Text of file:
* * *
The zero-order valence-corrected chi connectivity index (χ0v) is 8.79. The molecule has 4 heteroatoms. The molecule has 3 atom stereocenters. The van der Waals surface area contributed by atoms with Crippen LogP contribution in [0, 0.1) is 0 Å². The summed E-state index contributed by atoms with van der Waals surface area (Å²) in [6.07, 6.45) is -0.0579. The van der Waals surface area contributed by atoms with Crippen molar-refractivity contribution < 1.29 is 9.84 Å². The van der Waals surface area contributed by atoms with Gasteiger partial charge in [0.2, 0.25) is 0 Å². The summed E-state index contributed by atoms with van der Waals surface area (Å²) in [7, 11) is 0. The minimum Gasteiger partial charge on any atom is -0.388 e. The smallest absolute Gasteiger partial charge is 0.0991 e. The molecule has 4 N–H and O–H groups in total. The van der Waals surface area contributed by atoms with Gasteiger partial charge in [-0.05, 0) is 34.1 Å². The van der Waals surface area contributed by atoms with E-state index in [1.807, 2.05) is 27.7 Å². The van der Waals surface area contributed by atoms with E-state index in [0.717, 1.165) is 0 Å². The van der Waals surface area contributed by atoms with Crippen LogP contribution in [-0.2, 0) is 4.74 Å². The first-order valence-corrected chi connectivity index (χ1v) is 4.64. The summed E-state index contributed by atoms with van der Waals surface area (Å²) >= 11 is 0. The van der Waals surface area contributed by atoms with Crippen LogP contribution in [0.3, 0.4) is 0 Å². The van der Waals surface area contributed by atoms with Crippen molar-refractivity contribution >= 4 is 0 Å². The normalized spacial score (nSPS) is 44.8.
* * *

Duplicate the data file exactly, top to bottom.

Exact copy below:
The zero-order valence-corrected chi connectivity index (χ0v) is 8.79. The molecule has 4 heteroatoms. The molecule has 3 atom stereocenters. The van der Waals surface area contributed by atoms with Crippen LogP contribution in [0, 0.1) is 0 Å². The summed E-state index contributed by atoms with van der Waals surface area (Å²) in [6.07, 6.45) is -0.0579. The van der Waals surface area contributed by atoms with Crippen molar-refractivity contribution < 1.29 is 9.84 Å². The van der Waals surface area contributed by atoms with Gasteiger partial charge in [0.2, 0.25) is 0 Å². The summed E-state index contributed by atoms with van der Waals surface area (Å²) in [7, 11) is 0. The minimum Gasteiger partial charge on any atom is -0.388 e. The smallest absolute Gasteiger partial charge is 0.0991 e. The molecule has 4 N–H and O–H groups in total. The van der Waals surface area contributed by atoms with Gasteiger partial charge in [-0.05, 0) is 34.1 Å². The van der Waals surface area contributed by atoms with E-state index in [1.807, 2.05) is 27.7 Å². The van der Waals surface area contributed by atoms with E-state index in [0.717, 1.165) is 0 Å². The van der Waals surface area contributed by atoms with Crippen LogP contribution in [-0.2, 0) is 4.74 Å². The first-order valence-corrected chi connectivity index (χ1v) is 4.64. The summed E-state index contributed by atoms with van der Waals surface area (Å²) >= 11 is 0. The van der Waals surface area contributed by atoms with Crippen LogP contribution in [0.3, 0.4) is 0 Å². The van der Waals surface area contributed by atoms with Crippen molar-refractivity contribution >= 4 is 0 Å². The normalized spacial score (nSPS) is 44.8.